“If we try to solve problems using the same perspectives with the same stakeholders, we’ll come up with the same solutions we always have,” says Andrea Hicks, Ghamkhar’s advisor and an assistant professor in Civil and Environmental Engineering. She adds that looking through just one lens can lead to disastrous results: “We need to ask those who haven’t been heard. … It’s working with people who aren’t engineers to think about things differently.”
Pearly Wong, a doctoral student in Cultural Anthropology who has been working in rural Nepal, studies the context in which different populations use words as a key to building bridges between cultures. The Nepalese people she works with have been exposed to global discussions about development and recognize they are considered the least developed country by several indicators. “The term ‘climate change’ doesn’t mean much to them, even though they talk a lot about changing monsoons, changing rainfall amounts, increasing landslide events, increasing flooding events,” she says. “Climate change is a term from outside.”
In the context of the Nepalese community, sustainability is about the outmigration of young people, not climate change, Wong says. “Everybody’s leaving and going abroad, so all the production work is being stalled. They’re concerned about how to sustain the productivity and social life of the village.”
Wong hopes she can share perspectives that will help make the idea of planetary health more meaningful across communities, instead of it just being another cosmopolitan term that is not relevant.
Jessica LeClair, a nursing doctoral student and a clinical faculty member, says planetary health speaks to the language of public health nursing. “Nurses worry about context, and planetary health is about the context—the social, economic, political and ecological environments—in which we live that has implications for our health,” she says. “It’s important to have a broad understanding of how all these different areas are related, and planetary health broadens the conversation about effective strategies.”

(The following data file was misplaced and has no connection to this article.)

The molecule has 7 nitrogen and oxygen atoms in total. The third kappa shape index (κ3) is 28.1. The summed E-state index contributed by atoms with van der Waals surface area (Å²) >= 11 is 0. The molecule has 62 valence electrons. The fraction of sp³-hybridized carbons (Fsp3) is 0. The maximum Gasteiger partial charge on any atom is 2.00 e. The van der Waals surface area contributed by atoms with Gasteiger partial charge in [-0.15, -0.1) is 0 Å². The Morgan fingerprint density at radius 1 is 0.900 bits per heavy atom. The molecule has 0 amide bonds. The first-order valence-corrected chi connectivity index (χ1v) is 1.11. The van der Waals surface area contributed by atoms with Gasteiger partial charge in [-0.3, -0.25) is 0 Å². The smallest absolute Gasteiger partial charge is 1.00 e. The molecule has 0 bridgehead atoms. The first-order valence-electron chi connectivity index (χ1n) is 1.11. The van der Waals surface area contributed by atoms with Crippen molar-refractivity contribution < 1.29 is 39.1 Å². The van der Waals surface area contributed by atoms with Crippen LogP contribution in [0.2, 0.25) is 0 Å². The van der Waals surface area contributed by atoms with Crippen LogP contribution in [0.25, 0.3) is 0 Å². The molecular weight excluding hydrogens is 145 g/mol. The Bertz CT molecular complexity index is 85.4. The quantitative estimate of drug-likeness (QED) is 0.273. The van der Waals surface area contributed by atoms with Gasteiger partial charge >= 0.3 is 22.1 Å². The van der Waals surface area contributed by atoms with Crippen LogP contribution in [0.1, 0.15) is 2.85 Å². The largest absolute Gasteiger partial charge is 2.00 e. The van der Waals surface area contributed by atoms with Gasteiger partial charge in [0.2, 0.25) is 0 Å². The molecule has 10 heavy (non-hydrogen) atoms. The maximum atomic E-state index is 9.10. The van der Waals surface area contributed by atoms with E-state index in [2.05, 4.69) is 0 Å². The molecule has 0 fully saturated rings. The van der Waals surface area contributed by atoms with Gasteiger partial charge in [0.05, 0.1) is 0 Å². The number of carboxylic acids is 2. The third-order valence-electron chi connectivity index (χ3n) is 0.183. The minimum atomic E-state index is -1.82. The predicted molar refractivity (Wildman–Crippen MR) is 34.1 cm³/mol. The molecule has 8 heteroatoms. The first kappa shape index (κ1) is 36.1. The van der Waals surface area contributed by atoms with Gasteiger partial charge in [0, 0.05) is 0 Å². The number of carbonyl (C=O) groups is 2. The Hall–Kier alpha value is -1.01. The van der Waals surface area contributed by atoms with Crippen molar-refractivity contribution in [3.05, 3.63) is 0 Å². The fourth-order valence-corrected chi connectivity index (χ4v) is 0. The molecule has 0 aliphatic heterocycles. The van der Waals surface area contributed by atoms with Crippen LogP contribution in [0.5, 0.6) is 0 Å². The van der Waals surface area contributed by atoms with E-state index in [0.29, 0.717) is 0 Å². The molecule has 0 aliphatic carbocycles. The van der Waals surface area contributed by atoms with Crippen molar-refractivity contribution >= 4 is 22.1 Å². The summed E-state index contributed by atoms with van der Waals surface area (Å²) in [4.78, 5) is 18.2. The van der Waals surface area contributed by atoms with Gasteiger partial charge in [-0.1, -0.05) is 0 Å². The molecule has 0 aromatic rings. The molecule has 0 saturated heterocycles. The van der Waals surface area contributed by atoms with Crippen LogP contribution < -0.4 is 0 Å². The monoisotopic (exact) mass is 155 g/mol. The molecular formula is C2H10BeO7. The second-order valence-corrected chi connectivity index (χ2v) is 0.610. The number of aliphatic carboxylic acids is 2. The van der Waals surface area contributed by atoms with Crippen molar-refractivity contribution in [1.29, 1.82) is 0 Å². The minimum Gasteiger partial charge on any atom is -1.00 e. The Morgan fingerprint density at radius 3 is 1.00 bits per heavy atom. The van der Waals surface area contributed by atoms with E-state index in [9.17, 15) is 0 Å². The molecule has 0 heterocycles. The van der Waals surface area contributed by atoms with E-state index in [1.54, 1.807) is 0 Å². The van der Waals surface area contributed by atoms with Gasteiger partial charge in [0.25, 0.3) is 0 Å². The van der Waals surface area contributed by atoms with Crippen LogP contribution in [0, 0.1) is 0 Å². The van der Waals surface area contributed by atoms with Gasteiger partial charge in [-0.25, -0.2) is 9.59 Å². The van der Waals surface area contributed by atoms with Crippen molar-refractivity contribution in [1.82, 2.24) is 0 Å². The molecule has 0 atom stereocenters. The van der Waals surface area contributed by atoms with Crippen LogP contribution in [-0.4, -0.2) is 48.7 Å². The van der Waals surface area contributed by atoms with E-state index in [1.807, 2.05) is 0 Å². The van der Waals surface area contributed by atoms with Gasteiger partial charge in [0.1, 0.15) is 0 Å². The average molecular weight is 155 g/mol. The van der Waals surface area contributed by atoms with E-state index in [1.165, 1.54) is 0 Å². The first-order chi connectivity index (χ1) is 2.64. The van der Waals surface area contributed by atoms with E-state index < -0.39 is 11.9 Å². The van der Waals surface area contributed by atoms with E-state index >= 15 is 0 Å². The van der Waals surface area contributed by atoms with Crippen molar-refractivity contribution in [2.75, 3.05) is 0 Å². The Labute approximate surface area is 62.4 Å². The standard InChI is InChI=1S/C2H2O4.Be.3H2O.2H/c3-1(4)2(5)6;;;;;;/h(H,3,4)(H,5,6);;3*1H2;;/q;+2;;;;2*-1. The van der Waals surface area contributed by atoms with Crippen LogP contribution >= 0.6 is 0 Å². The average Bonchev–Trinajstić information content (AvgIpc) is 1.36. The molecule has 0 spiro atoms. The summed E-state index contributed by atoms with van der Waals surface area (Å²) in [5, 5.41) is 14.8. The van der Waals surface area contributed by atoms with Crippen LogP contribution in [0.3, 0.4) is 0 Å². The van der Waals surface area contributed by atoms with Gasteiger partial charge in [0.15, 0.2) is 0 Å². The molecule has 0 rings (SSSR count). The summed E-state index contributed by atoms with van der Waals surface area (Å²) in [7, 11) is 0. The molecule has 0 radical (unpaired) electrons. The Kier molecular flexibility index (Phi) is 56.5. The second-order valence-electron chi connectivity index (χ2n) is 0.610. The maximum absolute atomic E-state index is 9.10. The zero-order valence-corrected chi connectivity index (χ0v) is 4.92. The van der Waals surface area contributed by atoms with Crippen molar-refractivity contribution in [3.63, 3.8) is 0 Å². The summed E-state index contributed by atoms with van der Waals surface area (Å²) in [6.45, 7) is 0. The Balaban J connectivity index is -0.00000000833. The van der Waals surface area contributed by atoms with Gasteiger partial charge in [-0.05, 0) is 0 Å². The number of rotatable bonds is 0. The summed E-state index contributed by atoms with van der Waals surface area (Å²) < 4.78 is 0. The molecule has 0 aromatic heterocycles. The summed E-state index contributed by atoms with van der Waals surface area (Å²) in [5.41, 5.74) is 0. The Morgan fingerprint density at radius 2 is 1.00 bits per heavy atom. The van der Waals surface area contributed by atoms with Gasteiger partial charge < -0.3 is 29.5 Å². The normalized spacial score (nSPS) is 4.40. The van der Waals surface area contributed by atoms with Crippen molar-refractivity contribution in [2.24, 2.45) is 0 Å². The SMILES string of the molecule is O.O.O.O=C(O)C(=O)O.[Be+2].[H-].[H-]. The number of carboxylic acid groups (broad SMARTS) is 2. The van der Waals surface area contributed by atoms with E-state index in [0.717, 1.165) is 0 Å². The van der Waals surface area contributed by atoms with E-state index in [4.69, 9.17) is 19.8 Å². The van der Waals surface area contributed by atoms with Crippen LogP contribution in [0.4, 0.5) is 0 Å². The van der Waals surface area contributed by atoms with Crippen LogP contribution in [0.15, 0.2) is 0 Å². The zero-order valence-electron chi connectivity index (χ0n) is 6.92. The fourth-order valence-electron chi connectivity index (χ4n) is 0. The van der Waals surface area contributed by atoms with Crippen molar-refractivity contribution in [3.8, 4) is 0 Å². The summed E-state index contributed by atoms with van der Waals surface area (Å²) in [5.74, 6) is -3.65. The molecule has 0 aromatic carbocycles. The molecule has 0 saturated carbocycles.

Through the study of planetary health, LeClair will explore many questions about justice for all species and ways to avoid colonial-era assumptions. “If we want to care for human society today and into the future in the face of planetary collapse and societal breakdown, how do we adjust our practice to be in alignment with a world we want to create that’s sustainable?”
“The Planetary Health Scholars program will create new ambassadors for planetary health,” says Valerie Stull, a GHI postdoctoral research associate who helped develop the program. “Our scholars may or may not have known much about the specifics of the planetary health movement, although their research was already parallel to the planetary health dialog,” she says. “Now, the students are going to know about it, and my hope is that they will go on in their studies and their careers to be ambassadors for holistic thinking, incorporating planetary health no matter what they’re doing. We’re hoping to change people’s perspectives and empower them.”
Here are the Spring 2020 Planetary Health Scholars:
School of Nursing:
Jessica LeClair with advisor Susan Zahner
College of Letters & Science (L&S):
Pearly Wong with advisor Maria Lepowsky
College of Agricultural and Life Sciences (CALS):
Martin Ventura with advisor Susan Paskewitz
L&S and CALS:
Ben Iuliano with advisor Claudio Gratton
College of Engineering:
Jonathan Lala with advisor Paul Block
Ramin Ghamkhar with advisor Andrea Hicks
Learn more about planetary health.
By Ann Grauvogl/ January 30, 2020